BOSS Shotshells copper-plated bismuth-tin alloy is the good ol’ days again. Steel shot’s come a long way in the past 30 years, but we’ll never, ever perform like good old fashioned lead. Say goodbye to all that gimmicky high recoil compensation science hype, and hello to superior performance. Know your pattern, take ethical shots, make clean kills. That is the BOSS Way. The good old days are now.

Tom Beckbe The Tom Beckbe lifestyle is timeless, harkening an American era that hunting gear lasted generations. Classic design and rugged materials withstand the elements. The Tensas Jacket is like the one my grandfather wore. Like the one I still wear. Because high-quality Tom Beckbe gear lasts. Forever. For the hunt.

Flashback Decoy by Duck Creek Decoy Works. It almost pains me to tell y’all about Duck Creek Decoy Work’s new Flashback Decoy because in  the words of Flashback Decoy inventor Tyler Baskfield, duck hunting gear really is “an arms race.” At my Mississippi camp, his flashback decoy has been a top-secret weapon among my personal bag of tricks. It behaves exactly like a feeding mallard, making slick-as-glass water roil to life. And now that my secret’s out I’ll tell y’all something else: I’ve got 3 of them.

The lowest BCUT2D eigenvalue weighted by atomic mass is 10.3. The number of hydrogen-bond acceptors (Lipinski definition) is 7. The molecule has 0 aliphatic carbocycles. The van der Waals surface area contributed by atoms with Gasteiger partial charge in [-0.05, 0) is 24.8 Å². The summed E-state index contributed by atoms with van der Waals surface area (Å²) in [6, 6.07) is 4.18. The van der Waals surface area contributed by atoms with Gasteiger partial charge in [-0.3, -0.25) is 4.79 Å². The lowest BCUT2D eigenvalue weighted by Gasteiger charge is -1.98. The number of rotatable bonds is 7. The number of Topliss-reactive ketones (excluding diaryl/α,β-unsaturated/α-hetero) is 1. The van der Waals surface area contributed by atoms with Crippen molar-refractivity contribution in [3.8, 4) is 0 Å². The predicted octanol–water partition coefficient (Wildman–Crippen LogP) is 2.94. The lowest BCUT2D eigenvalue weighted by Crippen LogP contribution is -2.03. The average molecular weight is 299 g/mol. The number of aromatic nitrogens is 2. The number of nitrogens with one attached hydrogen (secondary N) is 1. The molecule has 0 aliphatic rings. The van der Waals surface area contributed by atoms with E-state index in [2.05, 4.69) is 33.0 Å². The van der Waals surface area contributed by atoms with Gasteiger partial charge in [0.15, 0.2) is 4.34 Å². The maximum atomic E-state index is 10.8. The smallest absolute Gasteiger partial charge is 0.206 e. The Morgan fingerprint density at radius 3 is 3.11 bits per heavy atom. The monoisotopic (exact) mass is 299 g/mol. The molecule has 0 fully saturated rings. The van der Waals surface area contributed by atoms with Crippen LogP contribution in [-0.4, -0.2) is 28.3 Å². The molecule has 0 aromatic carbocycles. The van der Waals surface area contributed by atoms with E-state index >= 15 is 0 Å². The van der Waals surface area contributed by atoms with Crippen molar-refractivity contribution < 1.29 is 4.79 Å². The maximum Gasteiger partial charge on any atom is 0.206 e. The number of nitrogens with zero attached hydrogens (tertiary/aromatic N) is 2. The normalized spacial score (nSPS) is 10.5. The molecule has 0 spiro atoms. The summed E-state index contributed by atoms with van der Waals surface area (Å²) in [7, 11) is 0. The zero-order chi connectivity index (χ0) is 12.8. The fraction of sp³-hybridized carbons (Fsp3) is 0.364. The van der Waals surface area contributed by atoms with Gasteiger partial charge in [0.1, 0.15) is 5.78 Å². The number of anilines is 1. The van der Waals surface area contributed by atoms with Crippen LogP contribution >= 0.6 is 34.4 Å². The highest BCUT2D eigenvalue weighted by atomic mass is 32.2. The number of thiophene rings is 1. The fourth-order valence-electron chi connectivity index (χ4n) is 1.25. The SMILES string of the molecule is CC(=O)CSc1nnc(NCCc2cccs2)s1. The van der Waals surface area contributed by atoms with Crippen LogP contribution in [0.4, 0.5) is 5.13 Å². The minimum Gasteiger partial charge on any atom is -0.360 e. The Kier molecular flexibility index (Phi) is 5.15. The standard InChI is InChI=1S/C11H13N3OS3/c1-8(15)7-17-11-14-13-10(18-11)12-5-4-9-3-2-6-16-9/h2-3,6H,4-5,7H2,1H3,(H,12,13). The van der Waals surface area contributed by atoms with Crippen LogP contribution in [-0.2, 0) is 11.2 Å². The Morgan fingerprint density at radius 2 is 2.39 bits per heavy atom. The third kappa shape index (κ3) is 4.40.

Ducks Unlimited takes a continental, landscape approach to wetland conservation. Since 1937, DU has conserved almost 15 million acres of waterfowl habitat across North America. While DU works in all 50 states, the organization focuses its efforts and resources on the habitats most beneficial to waterfowl.

It really is Duck Season Somewhere for 365 days. Ramsey Russell’s Duck Season Somewhere podcast is available anywhere you listen to podcasts. Please subscribe, rate and review Duck Season Somewhere podcast. Share your favorite episodes with friends. Business inquiries or comments contact Ramsey Russell at And be sure to check out our new GetDucks Shop.  Connect with Ramsey Russell as he chases waterfowl hunting experiences worldwide year-round: Insta @ramseyrussellgetducks, YouTube @DuckSeasonSomewherePodcast,  Facebook @GetDucks